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August 12th, 2008


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11:14 am
Cooked beef short-ribs yesterday in the slow-cooker, it was my first attempt at ribs and I made it through with some e-mailed pointers from eclectician.
- Browned them in a pan, deglazed with pumpkin-beer and wine, threw them in the slow-cooker with onions/leeks/carrots/parsnips/dried apricots/sage/smoked paprika, let them go on low all day.

They came out pretty good, and both prosicated and I enjoyed them, but I wasn't satisfied with it. The texture was good, but I don't think I was focused enough with the additions I made.

Obviously more experimentation is in order.
I miss cooking, I anticipate a lot of it in my near future now that we have some semblance of a kitchen again.
mood: calmcalm
Tags:

(11 bits of drivel | babble incoherently)

Comments:


[User Picture]
From:countlibras
Date:August 12th, 2008 03:54 pm (UTC)
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I miss cooking too and I've only been a week and a half without a usable kitchen. (I've been having my meals in the downstairs apartment where my sister is, but it's not the same. I don't know where anything is and none of it is mine.)

[User Picture]
From:beah
Date:August 12th, 2008 03:56 pm (UTC)
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I have several different kinds of ribs from my meat share that I've been thinking of cooking in my slow-cooker, but I've never done such a thing before. Maybe you'll give me some pointers based on your experiments sometime?
[User Picture]
From:inahandbasket
Date:August 12th, 2008 04:12 pm (UTC)
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But of course!
The basic concept is to brown them in a pan, on a grill, or under the broiler to add some color. Deglaze the pan with something yummy, then throw the ribs and pan-juices in your slow-cooker with aromatics, top up the liquid with stock, beer, whatever to just barely cover everything. Cook on low for 8-10 hours.

I'll be sure to let you know when I make another attempt.
[User Picture]
From:beah
Date:August 12th, 2008 06:03 pm (UTC)

details, The devil is in the

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You mean I can't just toss 'em into the cooker with a can of tomatoes and hope for the best?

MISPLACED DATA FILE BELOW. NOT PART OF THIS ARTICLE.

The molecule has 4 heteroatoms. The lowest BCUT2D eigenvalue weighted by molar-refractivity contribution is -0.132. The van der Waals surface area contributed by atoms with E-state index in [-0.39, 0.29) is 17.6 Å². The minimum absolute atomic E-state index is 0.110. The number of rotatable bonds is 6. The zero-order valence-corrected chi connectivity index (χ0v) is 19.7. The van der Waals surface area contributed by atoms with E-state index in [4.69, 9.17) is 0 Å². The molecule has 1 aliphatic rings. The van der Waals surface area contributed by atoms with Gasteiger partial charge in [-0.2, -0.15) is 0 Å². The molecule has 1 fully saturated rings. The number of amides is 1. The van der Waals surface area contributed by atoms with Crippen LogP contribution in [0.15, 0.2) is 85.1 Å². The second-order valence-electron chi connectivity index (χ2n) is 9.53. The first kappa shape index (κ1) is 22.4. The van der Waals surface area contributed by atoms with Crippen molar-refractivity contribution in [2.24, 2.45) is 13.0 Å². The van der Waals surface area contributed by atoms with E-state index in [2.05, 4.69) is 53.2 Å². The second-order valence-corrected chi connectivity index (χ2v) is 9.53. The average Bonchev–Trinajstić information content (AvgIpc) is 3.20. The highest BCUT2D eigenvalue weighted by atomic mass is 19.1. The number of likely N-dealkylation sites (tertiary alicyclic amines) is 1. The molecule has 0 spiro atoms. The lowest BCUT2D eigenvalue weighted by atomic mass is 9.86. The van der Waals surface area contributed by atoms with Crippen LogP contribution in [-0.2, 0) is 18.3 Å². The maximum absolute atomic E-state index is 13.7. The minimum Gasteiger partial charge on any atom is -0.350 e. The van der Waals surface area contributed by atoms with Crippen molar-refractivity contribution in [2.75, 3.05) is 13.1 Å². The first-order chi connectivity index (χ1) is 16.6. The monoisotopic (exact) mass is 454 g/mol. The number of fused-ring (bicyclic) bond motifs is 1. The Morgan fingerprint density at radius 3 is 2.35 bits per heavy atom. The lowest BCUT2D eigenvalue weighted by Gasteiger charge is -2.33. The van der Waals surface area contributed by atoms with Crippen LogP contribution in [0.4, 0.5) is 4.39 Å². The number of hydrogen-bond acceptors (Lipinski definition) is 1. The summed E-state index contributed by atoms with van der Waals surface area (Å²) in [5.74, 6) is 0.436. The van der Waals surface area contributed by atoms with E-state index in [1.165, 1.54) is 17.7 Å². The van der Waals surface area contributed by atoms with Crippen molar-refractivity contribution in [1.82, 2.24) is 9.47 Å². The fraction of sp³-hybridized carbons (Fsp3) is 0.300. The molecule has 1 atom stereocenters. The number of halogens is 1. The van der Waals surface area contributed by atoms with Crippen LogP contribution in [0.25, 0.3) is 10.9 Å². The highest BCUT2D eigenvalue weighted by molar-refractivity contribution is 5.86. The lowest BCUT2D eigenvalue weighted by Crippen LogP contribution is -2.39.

[User Picture]
From:inahandbasket
Date:August 12th, 2008 06:06 pm (UTC)

Re: details, The devil is in the

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sure you can!
this is just the route I'm taking...
[User Picture]
From:bbbsg
Date:August 12th, 2008 04:03 pm (UTC)
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that sounds divine.
[User Picture]
From:wolfkitn
Date:August 13th, 2008 02:05 am (UTC)
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wow, that sounds pretty delicious to me... i have a recipe for "short ribs braised in (dark) beer" that i love and would happily share. i don't have a slow cooker, but i've made it on the stovetop a few times with good results.

short ribs definitely win for texture. :)
[User Picture]
From:inahandbasket
Date:August 13th, 2008 02:59 am (UTC)
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please do share!
[User Picture]
From:why_style
Date:August 13th, 2008 04:34 pm (UTC)

long story, er, long

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so in our family we've had random iron chef competitions over the past few years. mostly it's my girlfriend's brothers who compete with each other and the rest of us either sous or judge (or sometimes videotape the proceedings), but we're planning a tournament for the holidays this year in which everyone will participate, and i'm starting to try and come up with recipes. short ribs is som,ething i'd like to do, but obviously there's the time factor. do you think these could be accomplished with a pressure cooker to achieve the same divine texture, or is slow cooking the only way to go?
[User Picture]
From:inahandbasket
Date:August 13th, 2008 07:19 pm (UTC)

Re: long story, er, long

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the advice I actually received was to brown them, toss in a baking dish with veggies and bay leaves, and do a wet (covered with parchment) or dry (covered tightly with aluminum foil) braise at 275f for 4-5 hours or until the bone slides out easy. Still outside the range of iron-chef timing, but closer. You might be able to get it done in a pressure cooker, but I think you won't get the nice reduction of connective tissue -> gelatin that creates such a fall-apart texture without a long slow cooing process.

Give it a shot, see how it goes.
[User Picture]
From:why_style
Date:August 13th, 2008 07:45 pm (UTC)

Re: long story, er, long

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thanks! you're probably right - the connective tissue is key and what will likely happen is that it will either turn gummy or stay tough, but i think i will try it out and see. nothing like experimentation, and i need to find more uses for the pressure cooker anyway...
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